MyApp.changeVisibility = function (el, isVisible) {
  if (isVisible && !":visible")) {
  } else if ((! isVisible) &&":visible")) {

Setting identity information

There‘s a good chance your application has its own identity, and you know the name of the user, and perhaps have an avatar. (If you don’t have an avatar but do have an email, you might want to use that to make a Gravatar.)

To do this you configure TogetherJS with some functions:

TogetherJSConfig_getUserName = function () {return 'User Name';};

This returns the user‘s name (or nick). Return null if you can’t determine the name.

TogetherJSConfig_getUserAvatar = function () {return avatarUrl;};

This returns a URL to the user‘s avatar. It should be 40px square. Again return null if you aren’t sure.

TogetherJSConfig_getUserColor = function () {return '#ff00ff';};

This returns the user's preferred color that represents them. This should be a CSS color.

The names might confuse you: you are providing functions that TogetherJS will call to get the user‘s name, avatar, and color. It doesn’t return the name the user has set through TogetherJS (that would be TogetherJS.require("peers")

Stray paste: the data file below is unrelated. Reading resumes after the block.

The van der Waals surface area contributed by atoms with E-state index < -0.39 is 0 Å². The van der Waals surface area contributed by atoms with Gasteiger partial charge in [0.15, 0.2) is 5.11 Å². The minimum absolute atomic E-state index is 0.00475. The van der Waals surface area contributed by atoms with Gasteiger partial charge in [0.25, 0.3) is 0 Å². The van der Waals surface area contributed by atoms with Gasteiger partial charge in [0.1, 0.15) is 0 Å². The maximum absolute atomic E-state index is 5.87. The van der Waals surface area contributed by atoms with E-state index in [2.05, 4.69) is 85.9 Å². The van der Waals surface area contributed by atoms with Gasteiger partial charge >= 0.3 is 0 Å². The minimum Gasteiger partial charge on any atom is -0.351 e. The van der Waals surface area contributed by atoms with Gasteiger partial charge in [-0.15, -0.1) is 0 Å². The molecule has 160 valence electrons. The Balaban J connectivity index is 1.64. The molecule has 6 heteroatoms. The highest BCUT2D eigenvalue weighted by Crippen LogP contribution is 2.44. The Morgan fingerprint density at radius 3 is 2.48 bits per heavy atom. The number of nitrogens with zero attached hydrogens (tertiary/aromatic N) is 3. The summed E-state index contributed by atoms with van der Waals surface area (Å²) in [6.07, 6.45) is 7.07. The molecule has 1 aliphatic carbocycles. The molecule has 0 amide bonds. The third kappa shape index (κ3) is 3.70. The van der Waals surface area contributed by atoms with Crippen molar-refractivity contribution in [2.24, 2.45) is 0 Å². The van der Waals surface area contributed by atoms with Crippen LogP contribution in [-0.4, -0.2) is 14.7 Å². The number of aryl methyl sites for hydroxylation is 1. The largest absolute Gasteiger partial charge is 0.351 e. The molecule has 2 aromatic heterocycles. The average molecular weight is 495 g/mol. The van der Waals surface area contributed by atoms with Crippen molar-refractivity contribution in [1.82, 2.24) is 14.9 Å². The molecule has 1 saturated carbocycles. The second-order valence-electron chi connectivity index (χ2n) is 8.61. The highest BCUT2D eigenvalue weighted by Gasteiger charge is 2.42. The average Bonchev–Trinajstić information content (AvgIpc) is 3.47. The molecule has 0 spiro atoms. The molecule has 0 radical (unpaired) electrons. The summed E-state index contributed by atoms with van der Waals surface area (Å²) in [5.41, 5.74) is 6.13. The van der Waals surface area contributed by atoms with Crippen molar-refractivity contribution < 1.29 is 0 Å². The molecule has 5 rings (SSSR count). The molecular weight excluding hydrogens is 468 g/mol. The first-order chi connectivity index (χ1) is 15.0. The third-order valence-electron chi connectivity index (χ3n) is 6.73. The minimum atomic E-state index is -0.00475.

If any of these values are updated while in the page (like if you have a login process that doesn't cause a page reload) then call TogetherJS.refreshUserData() and the respective getUser* callbacks will all be called again.

See #504 for a bug related to improving this support.


You can run this to try to reinitialize anything TogetherJS initializes on page load. In particular you can use it if there are new code editors or video elements that should be sync'd, but were added dynamically to the page. E.g.:

$("#content").append('<video src="">');

TogetherJS events

The TogetherJS object is an event emitter. It uses the style of TogetherJS.on("event", handler). The available events:

  • TogetherJS.on("ready", function () {}): emitted when TogetherJS is fully started up.